UK Cop Faces Sack for Joking ‘Maybe I Should Start Eating Curry’ About 105-Year-Old South Asian Man

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A British police officer is facing racial misconduct charges for joking “maybe I should start eating curry” on hearing of a South Asian man aged 105.

Police Constable David Warwick is said to have made the humorous remark while speaking to a fellow officer of Indian heritage at Shepcote Lane police station, near the Sheffield suburb of Tinsley, South Yorkshire, back in July 2020.

“It is alleged that on 20 July, 2020, whilst at Shepcote Lane Police Station, PC Warwick was in conversation with another police officer who is of British Indian heritage. It is alleged that during that conversation, in jest he used a racist, offensive, inappropriate and or discriminatory word,” according to a semi-literate statement quoted by local media.

“It is alleged that when learning of an Asian male who was 105 years old, PC Warwick made a comment in the following or similar terms: ‘Maybe I should start eating curry’,” the statement continued gravely.

“The above comment was racially offensive, included the use of a racial stereotype, inappropriate; and/or discriminatory in nature,” it concluded, in terms which leave it open to question if South Yorkshire Police is treating the allegations against its officer as allegations ahead of his gross misconduct hearing or if it has already decided he is guilty.

PC Warwick is in some respects luckier than many Britons accused of using “racist, offensive, inappropriate and or discriminatory word[s]” who are not in uniform, with thousands being arrested for making supposedly offensive comments, particularly on social media.

On September 8th, for example, the Crown Prosecution Service (CPS) boasted of having obtained a criminal conviction and 14-week suspended prison sentence for a man who posted “racist and insulting comments about England players, Marcus Rashford, Jadon Sancho and Bukayo Saka, who missed penalties in a shoot-out to decide the result” of the Euros football tournament in a Facebook status update.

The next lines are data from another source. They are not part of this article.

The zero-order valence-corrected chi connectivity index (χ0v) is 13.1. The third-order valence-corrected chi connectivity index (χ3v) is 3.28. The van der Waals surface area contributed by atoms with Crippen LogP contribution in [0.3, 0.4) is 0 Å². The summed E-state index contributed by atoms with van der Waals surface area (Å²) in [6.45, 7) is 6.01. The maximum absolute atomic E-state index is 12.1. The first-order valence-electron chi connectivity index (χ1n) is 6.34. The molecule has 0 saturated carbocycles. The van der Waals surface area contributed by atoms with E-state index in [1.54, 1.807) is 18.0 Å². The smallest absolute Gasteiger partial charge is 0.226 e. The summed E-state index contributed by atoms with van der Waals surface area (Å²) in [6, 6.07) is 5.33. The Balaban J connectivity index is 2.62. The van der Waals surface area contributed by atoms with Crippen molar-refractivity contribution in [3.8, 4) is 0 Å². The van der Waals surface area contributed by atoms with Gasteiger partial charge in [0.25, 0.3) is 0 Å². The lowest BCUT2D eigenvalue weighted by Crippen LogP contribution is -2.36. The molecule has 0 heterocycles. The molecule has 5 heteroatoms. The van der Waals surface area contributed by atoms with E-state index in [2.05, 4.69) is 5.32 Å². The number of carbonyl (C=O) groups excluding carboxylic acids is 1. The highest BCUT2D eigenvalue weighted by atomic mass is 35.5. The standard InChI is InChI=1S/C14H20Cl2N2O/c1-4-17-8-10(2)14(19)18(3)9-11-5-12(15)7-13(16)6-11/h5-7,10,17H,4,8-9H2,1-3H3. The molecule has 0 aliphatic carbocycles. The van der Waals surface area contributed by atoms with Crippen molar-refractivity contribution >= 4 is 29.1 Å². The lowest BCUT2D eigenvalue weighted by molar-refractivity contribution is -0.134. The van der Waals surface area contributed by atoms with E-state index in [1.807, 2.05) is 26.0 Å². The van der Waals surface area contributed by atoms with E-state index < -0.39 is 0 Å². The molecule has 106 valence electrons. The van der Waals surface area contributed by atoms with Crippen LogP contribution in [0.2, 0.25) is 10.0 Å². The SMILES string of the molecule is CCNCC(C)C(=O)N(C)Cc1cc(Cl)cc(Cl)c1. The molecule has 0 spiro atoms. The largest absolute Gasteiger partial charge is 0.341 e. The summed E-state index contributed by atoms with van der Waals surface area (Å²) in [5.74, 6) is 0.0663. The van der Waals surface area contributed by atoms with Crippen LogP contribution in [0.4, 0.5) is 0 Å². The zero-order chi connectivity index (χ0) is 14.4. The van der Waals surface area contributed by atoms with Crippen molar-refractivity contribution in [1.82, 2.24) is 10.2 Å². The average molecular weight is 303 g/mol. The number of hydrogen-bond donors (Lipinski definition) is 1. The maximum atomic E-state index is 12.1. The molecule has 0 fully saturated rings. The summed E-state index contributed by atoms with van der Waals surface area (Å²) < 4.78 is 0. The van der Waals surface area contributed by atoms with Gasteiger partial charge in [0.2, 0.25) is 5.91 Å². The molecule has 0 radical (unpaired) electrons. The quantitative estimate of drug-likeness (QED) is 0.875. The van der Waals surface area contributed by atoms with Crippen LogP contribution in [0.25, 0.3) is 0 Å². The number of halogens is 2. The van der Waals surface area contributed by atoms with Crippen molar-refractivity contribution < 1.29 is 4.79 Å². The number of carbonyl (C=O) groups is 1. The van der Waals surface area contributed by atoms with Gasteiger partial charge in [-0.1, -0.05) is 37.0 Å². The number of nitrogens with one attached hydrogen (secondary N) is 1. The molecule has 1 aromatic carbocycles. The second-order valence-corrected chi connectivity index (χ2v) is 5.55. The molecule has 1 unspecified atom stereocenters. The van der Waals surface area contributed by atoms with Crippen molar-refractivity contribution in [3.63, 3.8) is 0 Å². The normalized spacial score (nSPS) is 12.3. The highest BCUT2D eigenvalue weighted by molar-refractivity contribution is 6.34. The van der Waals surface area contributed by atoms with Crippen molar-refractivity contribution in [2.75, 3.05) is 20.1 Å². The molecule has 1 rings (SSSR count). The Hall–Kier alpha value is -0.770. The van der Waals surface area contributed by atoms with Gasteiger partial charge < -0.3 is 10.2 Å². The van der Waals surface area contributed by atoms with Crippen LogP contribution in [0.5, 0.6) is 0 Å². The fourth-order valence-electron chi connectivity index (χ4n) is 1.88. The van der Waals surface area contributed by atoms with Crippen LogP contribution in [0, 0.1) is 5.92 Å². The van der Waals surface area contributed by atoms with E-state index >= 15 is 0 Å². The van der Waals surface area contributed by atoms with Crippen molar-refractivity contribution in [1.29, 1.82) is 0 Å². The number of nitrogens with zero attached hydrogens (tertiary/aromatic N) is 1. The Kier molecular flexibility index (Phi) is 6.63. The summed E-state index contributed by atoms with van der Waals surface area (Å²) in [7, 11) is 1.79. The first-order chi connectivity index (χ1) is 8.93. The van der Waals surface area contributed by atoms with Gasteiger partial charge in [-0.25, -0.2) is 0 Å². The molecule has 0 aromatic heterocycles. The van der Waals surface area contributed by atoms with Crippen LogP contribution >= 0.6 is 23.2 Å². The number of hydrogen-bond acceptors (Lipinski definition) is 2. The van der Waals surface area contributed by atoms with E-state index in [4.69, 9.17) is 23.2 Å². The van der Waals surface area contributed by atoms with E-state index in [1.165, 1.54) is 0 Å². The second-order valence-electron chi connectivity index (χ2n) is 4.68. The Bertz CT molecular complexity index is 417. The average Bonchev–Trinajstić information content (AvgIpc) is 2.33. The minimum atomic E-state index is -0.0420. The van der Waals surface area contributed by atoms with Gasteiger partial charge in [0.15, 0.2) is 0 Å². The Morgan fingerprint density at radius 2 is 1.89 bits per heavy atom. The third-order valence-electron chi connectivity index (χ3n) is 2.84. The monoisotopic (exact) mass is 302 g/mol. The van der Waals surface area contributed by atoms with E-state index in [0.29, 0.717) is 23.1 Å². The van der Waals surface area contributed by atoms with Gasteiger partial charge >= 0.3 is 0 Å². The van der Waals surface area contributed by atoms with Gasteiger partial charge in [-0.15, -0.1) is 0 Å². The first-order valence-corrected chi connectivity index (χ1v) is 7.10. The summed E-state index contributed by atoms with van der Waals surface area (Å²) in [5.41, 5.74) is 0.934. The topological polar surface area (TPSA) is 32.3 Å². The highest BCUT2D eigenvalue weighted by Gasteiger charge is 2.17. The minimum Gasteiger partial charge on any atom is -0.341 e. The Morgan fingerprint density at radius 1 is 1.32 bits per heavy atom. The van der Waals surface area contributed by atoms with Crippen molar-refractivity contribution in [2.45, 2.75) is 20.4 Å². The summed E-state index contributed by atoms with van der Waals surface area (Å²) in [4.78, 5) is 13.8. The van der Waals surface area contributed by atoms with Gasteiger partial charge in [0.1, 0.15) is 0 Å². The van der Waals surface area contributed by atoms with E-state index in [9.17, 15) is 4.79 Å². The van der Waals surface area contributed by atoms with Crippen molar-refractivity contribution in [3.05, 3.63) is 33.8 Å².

“We would sincerely like to thank the individual who brought this appalling hate crime to our attention and gave us the opportunity to work with Cheshire Police to bring this offence to Court,” the CPS said of the so-called Facebook “Friend” of the convicted man, whose comments were described as “vile” in the prosecution service’s report but not actually quoted for readers to evaluate themselves.

In theory, Britain does enjoy some level of free speech protection, particularly as a party to the European Convention on Human Rights (ECHR), which includes a right to Freedom of Expression.

This “right”, however, is qualified with a warning that it “may be subject to such formalities, conditions, restrictions or penalties as are prescribed by law and are necessary in a democratic society, in the interests of national security, territorial integrity or public safety, for the prevention of disorder or crime, for the protection of health or morals, for the protection of the reputation or rights of others, for preventing the disclosure of information received in confidence, or for maintaining the authority and impartiality of the judiciary” — rendering it more of a green light for the state to restrict freedom of expression in all sorts of circumstances than a genuine shield against state censors in the style of the U.S. First Amendment.

The British public petitioned Parliament for a Free Speech Act in 2018, but the Tories under former prime minister Theresa May rejected it with a nonsense statement asserting that “Everyone has a right to freedom of expression under Article 10 of the European Convention on Human Rights [but] hate speech [is] not acceptable in our society, and anyone seeking to use freedom of speech as an excuse to break the law should still face the full force of the law.”

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